Described as loners by nature, leprechauns had a reputation for being surly, and prone to mischief and trickery. They are also described as foul-tempered, lustful, and moody—delightful one minute, but dangerous if displeased. Leprechauns always have a pot of gold that they keep hidden. Why a pot of gold? Leprechauns have a specific purpose in the fairy realm. They work as cobblers. According to fairy lore, all fairies love to dance, so they wear out their shoes quite often. The leprechaun, as a cobbler, is an important person in the fairy community. A tapping noise of a small hammer driving nails into tiny shoes is said to announce a leprechaun’s presence.
The leprechaun’s very lucrative trade as a fairy cobbler is what provides their treasured pot of gold. The leprechaun’s pot of gold is the fruit of his hard work, hidden at the end of a rainbow. Another explanation for the leprechaun’s pot of gold is that leprechauns are the bankers of the fairy world. Therefore, the gold doesn’t belong to the leprechaun but belongs to other fairies, who gave it to the leprechaun to keep safe. According to this version of the lore, a leprechaun isn’t being miserly by protecting his pot of gold but fulfilling a duty to keep the treasure of the fairy realm safe.
Anyone who captures a leprechaun has a chance at winning his legendary treasure. When captured, leprechauns are said, like genies, to grant three wishes. However, the leprechaun has a reputation for being a trickster, and those who cross paths with them are warned not to trust them. Folklorist Carol Rose tells the following tale about a leprechaun typical of leprechaun lore in her encyclopedia Spirits, Fairies, Leprechauns, and Goblins, “…concerning a man who managed to get a leprechaun to show him the bush in the field where his treasure was located. Having no spade [shovel], the man marked the tree with one of his red garters, then kindly released the sprite and went for a spade. Returning almost instantly he found that every one of the numerous trees in the field sported a red garter!” Leprechauns are exclusively male. An explanation for this is that leprechauns are the unwanted offspring of fairies who were abandoned due to a physical abnormality. This could also serve as an explanation for the leprechaun’s surly nature and their solitary tendencies.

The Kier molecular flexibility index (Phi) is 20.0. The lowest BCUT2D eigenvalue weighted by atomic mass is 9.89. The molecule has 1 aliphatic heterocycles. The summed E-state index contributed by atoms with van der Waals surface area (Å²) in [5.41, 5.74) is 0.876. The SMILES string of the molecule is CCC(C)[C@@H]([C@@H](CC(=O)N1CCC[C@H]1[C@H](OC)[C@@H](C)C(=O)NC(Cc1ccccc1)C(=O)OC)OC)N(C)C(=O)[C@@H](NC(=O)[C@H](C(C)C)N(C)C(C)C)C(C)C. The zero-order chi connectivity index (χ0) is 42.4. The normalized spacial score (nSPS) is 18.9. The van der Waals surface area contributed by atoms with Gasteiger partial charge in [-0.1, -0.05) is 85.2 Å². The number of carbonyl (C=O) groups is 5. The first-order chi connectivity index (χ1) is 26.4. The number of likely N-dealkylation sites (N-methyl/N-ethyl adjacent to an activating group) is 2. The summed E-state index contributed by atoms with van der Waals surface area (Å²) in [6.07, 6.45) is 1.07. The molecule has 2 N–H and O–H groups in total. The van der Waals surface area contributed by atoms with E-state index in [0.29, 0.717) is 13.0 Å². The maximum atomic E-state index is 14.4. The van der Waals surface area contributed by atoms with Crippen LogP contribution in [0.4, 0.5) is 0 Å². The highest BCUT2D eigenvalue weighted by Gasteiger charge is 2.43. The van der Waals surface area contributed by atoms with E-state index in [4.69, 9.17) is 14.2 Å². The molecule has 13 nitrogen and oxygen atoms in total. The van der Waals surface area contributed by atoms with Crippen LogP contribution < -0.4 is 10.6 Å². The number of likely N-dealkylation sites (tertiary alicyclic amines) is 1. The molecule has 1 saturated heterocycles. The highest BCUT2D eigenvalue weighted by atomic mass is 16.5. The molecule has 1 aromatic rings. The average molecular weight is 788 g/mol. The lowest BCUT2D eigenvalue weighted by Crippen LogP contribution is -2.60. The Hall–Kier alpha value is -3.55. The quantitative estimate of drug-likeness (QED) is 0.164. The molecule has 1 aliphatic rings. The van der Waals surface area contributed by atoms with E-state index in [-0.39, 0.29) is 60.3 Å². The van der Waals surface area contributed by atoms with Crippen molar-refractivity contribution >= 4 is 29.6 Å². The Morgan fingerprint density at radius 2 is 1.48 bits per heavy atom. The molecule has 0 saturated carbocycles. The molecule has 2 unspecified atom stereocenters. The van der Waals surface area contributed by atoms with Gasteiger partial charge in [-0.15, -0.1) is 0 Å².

So, how did the leprechaun start dressing in green and what does the leprechaun have to do with St. Patrick’s Day? Green was adopted as the color for St. Patrick’s Day because of its association with Ireland. The green stripe in the Irish flag symbolizes Roman Catholics, (orange symbolizes Protestants and white symbolizes the truce between the two), as well as Ireland, is known as The Emerald Isle. The other symbol of St. Patrick’s Day, the shamrock, is associated with St. Patrick. He’s said to have used the three green leaves to teach people about the Christian Holy Trinity (God the Father, God the Son, and God, the Holy Spirit). This also could have additionally cemented green as the color for St. Patrick’s Day (the original color was blue, the official color of the Order of St. Patrick). While shamrocks have a direct association, leprechauns don’t. As St. Patrick’s Day has become an overall celebration of Irish heritage, the leprechaun has become associated with St. Patrick’s Day as part of traditional Irish folklore. Having a love for dancing as well as a good drink, the fairy cobbler fits on with the current celebratory spirit of the day.
Leprechauns evolved as many other mythological beings have evolved throughout the ages. Currently, they are depicted as both benign and malevolent. Smiling leprechauns, dressed in their green suits, with rainbows and pots of gold are used in St. Patrick’s Day decorations. On the other hand, there’s the leprechaun Lubdan of the Leprechaun horror film series, who will go to homicidal lengths to retrieve his pot of gold. In the traditional lore, the leprechaun is both. So, beware this St. Patrick’s Day if you hear the tapping of a tiny hammer. The leprechaun could be your ticket to your pot of gold at the end of the rainbow if you’re lucky, but beware if he’s not in a good mood—and remember to never take your eye off this mischievous sprite.